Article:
‘Enough’ can qualify an adjective or an adverb or it can go with a noun or even act as a pronoun.
With adjectives and adverbs
- She isn’t tall enough to be a ballet dancer.
- I’m afraid your work just isn’t good enough.
- I couldn’t write quickly enough and I ran out of time.
- I haven’t been to lessons often enough to have really learnt much.
Enough comes after adjectives and adverbs.
- There isn’t enough bread to make sandwiches.
- Have you got enough money?
- There aren’t enough nails.
Enough comes before nouns.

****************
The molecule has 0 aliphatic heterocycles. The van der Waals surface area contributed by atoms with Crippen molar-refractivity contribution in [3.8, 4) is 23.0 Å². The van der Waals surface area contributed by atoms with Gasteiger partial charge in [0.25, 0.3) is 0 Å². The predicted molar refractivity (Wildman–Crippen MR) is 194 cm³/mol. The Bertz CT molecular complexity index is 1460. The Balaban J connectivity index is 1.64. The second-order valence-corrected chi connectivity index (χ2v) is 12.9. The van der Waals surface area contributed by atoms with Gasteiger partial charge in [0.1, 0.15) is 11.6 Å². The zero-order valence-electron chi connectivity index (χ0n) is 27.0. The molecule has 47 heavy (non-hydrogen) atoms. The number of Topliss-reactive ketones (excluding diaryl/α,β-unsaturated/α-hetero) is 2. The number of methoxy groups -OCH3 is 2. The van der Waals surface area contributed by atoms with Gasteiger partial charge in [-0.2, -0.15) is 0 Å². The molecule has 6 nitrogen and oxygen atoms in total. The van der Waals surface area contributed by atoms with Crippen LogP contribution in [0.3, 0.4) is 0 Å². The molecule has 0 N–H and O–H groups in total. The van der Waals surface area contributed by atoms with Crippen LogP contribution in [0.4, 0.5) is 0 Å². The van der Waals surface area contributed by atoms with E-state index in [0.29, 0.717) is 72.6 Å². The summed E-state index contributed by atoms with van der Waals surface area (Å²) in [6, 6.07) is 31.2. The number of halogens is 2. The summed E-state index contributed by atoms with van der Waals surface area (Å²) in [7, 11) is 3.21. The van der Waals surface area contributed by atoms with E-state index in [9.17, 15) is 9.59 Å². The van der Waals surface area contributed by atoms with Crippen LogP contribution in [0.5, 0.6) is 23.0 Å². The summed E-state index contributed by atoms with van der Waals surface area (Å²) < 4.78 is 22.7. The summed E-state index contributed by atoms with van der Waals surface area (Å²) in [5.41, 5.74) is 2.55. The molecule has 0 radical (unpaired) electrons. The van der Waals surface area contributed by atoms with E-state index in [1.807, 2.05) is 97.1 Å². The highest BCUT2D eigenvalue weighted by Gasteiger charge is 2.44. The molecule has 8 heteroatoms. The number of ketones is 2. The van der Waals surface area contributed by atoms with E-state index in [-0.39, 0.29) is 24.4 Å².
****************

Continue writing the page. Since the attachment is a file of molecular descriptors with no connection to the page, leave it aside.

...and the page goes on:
There isn’t enough of bread
We don’t use enough of unless there is a determiner (an article, this/that, my/your/his etc).
We use enough of when there is a determiner.
- I’ve had enough of your nonsense! ‘Your’ is a determiner here.
- I haven’t seen enough of the film to really form an opinion.
Enough can also be used without a noun.
- That’s enough! Be quiet!
- Enough is enough.
With adjective and noun
When ‘enough’ is used with an adjective and a noun, two positions are possible but the meaning changes. Look at these two sentences.
- We haven’t got big enough nails. None of the nails are as big as we need.
- We haven’t got enough big nails. We have some big nails but we need more.
When enough comes between the adjective and the noun (big enough nails) it qualifies the adjective – it tells us that the nails aren’t big enough. When enough comes before the adjective it qualifies the noun phrase – it tells us that there aren’t enough nails.